Big Guns

Theatre, Experimental
3 out of 5 stars
4 out of 5 stars
(1user review)

Time Out says

3 out of 5 stars

A new drama abut violence and entertainment from Nina Segal

Nina Segal is one of our most promising young playwrights. Dan Hutton is one of our most promising young directors. Hackney Wick's The Yard is easily the most exciting fringe theatre in London. 'Big Guns' is less than the sum of these parts, but it's still a pretty solid showcase for all three. 

An eerie string figure rings out, over and over, as the two performers - Debra Baker and Jessye Romeo - sit in an alcove littered with empty cartons of popcorn. They are picked out in dim, blood-red lights that flicker, roar and occasionally fade to pitch black. All manner of audio trickery is deployed - vocal distortion, sudden swerves into pre-recorded dialogue. It’s as forceful an audio-visual experience as I’ve ever come across in a fringe theatre – the entire creative team of designer Rosie Elnile, Katharine Williams (lighting) andKieran Lucas (sound) deserves credit for coming up with this on a shoestring budget.

So yeah, it’s intensely atmospheric and it chimes pretty well with Segal's play on a lot of levels, but the grinding slasher flick sturm und drang also clogs a text that might have a rather different sort of power if allowed to breathe.

Delivered by Baker and Romeo with wry detachment, the text to 'Big Guns' consists of a series of stories told from a voyeur’s standpoint: a diarist called M is read about in her lost journal; there’s a couple with a shared public blog; there’s a Vlog star who goes off the rails. Blurring and bleeding into each other, Segal’s stories offer an unnerving vision of a world in which the thrill of being watched and the fear of being watched are almost impossible to seperate, in which paranoia is a form of entertainment in itself.

But I sometimes found it hard to really zero in on words that felt like a sideshow or a cool embellishment to Hutton and team’s trickery. I have no problem with a forceful production, but its impressive, blood red churn feels one-note, and doesn’t really engage with the nuance in Segal’s text.


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Within seconds of walking into see Big Guns at The Yard Theatre there is an overpowering sense that something very different is about to happen. The set takes up the entire width of the stage and is essentially a black ramp that starts by the feet of the audience, and gradually inclines at about 30 degrees towards the back of the stage.

Actors Debra Baker and Jessye Romeo sit inside a cut out space in the centre of the inclining ramp, almost resembling an open laptop. They are wearing 3D glasses, eating popcorn and drinking fizz. It appears as if they are in a cinema, but there’s popcorn all over the floor which they are also sitting on, so perhaps they are at home. Perhaps they are watching us – the audience, getting comfortable and taking our seats. It feels unnerving being watched. Baker, Romeo and the cut out space within centre stage, are illuminated in red, the rest of the stage is pitch black. Occasionally a torchlight or two provide the only form of lighting.

The dialogue is rich, dense, pacy and spoken into microphones – distorting and echoing their voices. Dialogue is crisp – sentences are not always finished by the person starting them – it’s like a tennis game of words bouncing from one person to the next. The rally is quick, lengthy and engaging, though sometimes difficult to keep up with. An overwhelming torrent of words are exchanged and images conjured that the brain struggles to process – moving too fast with moments of silence are all too infrequent.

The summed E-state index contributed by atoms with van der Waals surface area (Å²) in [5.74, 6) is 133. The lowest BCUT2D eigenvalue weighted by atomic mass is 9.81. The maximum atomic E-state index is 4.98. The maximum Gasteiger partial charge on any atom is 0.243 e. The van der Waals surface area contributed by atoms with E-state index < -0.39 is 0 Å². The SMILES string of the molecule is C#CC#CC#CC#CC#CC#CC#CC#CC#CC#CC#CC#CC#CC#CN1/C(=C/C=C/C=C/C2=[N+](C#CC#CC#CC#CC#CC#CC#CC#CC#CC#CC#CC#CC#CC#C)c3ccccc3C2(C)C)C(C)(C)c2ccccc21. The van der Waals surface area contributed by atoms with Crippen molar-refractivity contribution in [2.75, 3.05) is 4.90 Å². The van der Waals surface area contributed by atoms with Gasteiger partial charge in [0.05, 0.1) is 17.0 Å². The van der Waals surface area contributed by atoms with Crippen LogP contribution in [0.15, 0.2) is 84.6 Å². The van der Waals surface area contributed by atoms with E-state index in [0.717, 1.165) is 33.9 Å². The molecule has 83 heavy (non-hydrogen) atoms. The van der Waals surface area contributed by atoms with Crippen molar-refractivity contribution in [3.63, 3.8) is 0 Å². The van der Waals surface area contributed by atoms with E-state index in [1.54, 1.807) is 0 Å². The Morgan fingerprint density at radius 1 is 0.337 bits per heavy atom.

The musical score adds to this tension and builds nervousness. It is eerie, intimidating, threatening and deeply intense. It confirms the underlying edginess of the dialogue, and offers a form of respite from it, in a peculiar way.

Respite for Baker and Romeo, however, is not an option. Throughout the 70 minute play, they deliver a skilful, energetic and brilliantly powerful performance of non-stop, fast-paced and unrelenting line after line.

Big Guns is a reflection of the contemporary information age in which we live. An age that affords us the power to do and see virtually anything with the aid of an internet connection, yet at the same time assaults and confuses as we try to keep up with the tremendous pace of it all.

The showpresents its racing dialogue as an allegory of the information age. It does this by impressively generating similar feelings of not fully knowing what to do, or how to deal with the deluge of information, while also posing such questions as: Why is trolling and threatening the girl who does YouTube make-up tutorials acceptable and funny? What does professing your undying love for your partner on a public blog really say about you? How do we negotiate the distinction between public and private life? Are we, or are we not, being watched? And what happens now that death, public executions and beheadings are all so accessible online?

The masterful script and direction, along with the evocative music, haunting lighting and the superbly executed performances of Baker and Romeo make this a play I most definitely must come back to.

Big Guns can be seen at Hackney Wick’s The Yard Theatre from 21st March – 8th April. Running time is about 70 minutes. Tickets start from £7.50 and can be booked at


Written by: Nina Segal.

Directed by: Dan Hutton.

Cast: Debra Baker, Jessye Romeo.

Stage design: Rosie Elnile.

Lighting: Katharine Williams.

Music: Kieran Lucas.

Production management: Ben Karakashian.

Produced by: Martha Rose Wilson.

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